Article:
Independent Student Newspaper for the University of Texas at San Antonio

The Paisano

Independent Student Newspaper for the University of Texas at San Antonio

The Paisano

Independent Student Newspaper for the University of Texas at San Antonio

The Paisano

    “No Hablo Español” — Identifying cultural roots based on substance rather than language


    “Hola! I’m sorry. No hablo español.”

    “Oh, sorry…I just assumed. Aren’t you Latina?”

    This exchange happens often, yet it never gets easier.

    Not speaking Spanish has separated me from my culture for most of my life.  

    What makes my situation even more complicated is that I grew up in a Spanish-speaking household. My great-grandma hardly knew any English, and my dad is fluent in Spanish.

    When I asked my dad why I was never taught Spanish, he explained that my grandma feared I would have a strong accent when speaking English. My grandma suffered discrimination due to her accent and she longed for the pattern to end with my sisters and me. To her, the best way to give us a better life than her own was to simply not teach us the language. When she passed, my dad respected her wishes and that was that.

    Although a little complicated, my situation is not unique; it is the case for many children of Latin-American descent. Despite being born in predominantly Latino/a communities and raised with Latino/a traditions, they are not fluent Spanish speakers.

    It is widely believed that you cannot fully experience a culture without knowing the language. While promoting people to fully experience a culture is a great thing, this ideal can lead to many Latinos and Latinas not feeling “Latino/a enough.”

    I myself used to relate to these feelings of shame and guilt until I came to this realization: Knowing Spanish—or any language—is not required for you to connect with a culture you have identified with since birth.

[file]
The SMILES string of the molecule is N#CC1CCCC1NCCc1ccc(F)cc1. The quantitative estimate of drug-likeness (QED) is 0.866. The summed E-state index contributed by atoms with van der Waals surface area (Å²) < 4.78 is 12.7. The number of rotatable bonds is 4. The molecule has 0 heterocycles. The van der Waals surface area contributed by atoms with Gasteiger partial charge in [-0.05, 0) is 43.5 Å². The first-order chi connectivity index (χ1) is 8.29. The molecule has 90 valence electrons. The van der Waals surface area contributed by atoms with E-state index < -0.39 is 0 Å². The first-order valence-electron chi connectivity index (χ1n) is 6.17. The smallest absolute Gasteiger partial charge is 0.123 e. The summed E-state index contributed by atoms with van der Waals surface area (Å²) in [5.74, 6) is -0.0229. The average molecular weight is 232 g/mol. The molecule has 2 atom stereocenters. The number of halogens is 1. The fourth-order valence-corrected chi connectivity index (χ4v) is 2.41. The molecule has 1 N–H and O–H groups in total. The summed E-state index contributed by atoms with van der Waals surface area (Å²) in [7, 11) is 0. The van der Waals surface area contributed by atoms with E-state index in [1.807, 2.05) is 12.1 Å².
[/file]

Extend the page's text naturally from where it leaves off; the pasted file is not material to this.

Knowing or learning a language is not an insignificant thing either; being bilingual has plenty of everyday benefits and (literally) pays off in the workplace. But you are not a horrible person because you are not bilingual.

    I came to this conclusion after meeting one of my best friends in college who is from Mexico and is a native Spanish speaker. She helped me learn more Spanish, but the knowledge I’ve gained has not had the effect I thought it would.

    I always thought that learning Spanish would make me feel more like a Latina and connect me to my culture on a new level, helping me feel more included by my Spanish-speaking peers. But still, I have yet to feel any shift of effect on my cultural identity.

    Your identity is not solely based on  knowing or not knowing your culture’s language. Belonging to a culture is much more than that.

    Your family, personal traditions and life experiences define what it means to be Latino/a — not a language.

    So you can’t roll your r’s perfectly, or you don’t know how to count past diez. So what? You are a Latino/a. That lives in your heart, not in the words you say, what language you say them in or how perfectly you say those words in another language.

    Knowing a language does not legitimize or diminish your cultural identity. Only you have the power to define what that looks like.

    So for those of you who have ever felt less-than compared to Spanish speakers or criticized for not being “Latino/a enough” — you are enough.

    No matter what the language may be, do not let it suppress, separate or distance you from identifying as the person you are. Don’t let anyone guilt you into subscribing to their ideas of culture — including yourself.

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